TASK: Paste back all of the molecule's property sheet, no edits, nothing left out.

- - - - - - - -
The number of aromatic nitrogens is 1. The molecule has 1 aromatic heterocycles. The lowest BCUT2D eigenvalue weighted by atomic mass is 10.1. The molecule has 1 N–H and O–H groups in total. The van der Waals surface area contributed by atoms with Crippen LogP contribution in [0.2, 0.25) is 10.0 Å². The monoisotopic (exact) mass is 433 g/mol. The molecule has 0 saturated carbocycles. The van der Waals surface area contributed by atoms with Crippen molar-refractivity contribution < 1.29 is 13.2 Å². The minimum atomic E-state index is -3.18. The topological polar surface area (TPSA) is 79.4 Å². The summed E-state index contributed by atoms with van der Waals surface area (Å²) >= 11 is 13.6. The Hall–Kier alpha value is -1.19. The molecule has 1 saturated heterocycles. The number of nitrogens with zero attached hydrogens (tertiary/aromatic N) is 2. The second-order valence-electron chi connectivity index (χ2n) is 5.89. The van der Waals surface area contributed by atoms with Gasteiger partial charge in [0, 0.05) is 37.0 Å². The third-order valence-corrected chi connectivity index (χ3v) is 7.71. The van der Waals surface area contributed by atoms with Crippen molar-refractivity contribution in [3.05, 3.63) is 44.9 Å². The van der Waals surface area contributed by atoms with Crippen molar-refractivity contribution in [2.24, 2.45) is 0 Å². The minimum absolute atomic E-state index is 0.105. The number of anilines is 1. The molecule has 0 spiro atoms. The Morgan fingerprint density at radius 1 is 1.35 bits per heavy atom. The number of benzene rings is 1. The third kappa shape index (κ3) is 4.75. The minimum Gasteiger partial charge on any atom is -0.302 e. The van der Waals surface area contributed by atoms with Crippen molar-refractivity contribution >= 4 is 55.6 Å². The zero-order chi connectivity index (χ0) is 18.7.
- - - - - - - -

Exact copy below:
The number of aromatic nitrogens is 1. The molecule has 1 aromatic heterocycles. The lowest BCUT2D eigenvalue weighted by atomic mass is 10.1. The molecule has 1 N–H and O–H groups in total. The van der Waals surface area contributed by atoms with Crippen LogP contribution in [0.2, 0.25) is 10.0 Å². The monoisotopic (exact) mass is 433 g/mol. The molecule has 0 saturated carbocycles. The van der Waals surface area contributed by atoms with Crippen molar-refractivity contribution < 1.29 is 13.2 Å². The minimum atomic E-state index is -3.18. The topological polar surface area (TPSA) is 79.4 Å². The summed E-state index contributed by atoms with van der Waals surface area (Å²) >= 11 is 13.6. The Hall–Kier alpha value is -1.19. The molecule has 1 saturated heterocycles. The number of nitrogens with zero attached hydrogens (tertiary/aromatic N) is 2. The second-order valence-electron chi connectivity index (χ2n) is 5.89. The van der Waals surface area contributed by atoms with Gasteiger partial charge in [0, 0.05) is 37.0 Å². The third-order valence-corrected chi connectivity index (χ3v) is 7.71. The van der Waals surface area contributed by atoms with Crippen molar-refractivity contribution in [3.05, 3.63) is 44.9 Å². The van der Waals surface area contributed by atoms with Crippen molar-refractivity contribution in [2.24, 2.45) is 0 Å². The minimum absolute atomic E-state index is 0.105. The number of anilines is 1. The molecule has 0 spiro atoms. The Morgan fingerprint density at radius 1 is 1.35 bits per heavy atom. The number of benzene rings is 1. The third kappa shape index (κ3) is 4.75. The minimum Gasteiger partial charge on any atom is -0.302 e. The van der Waals surface area contributed by atoms with Crippen molar-refractivity contribution >= 4 is 55.6 Å². The zero-order chi connectivity index (χ0) is 18.7.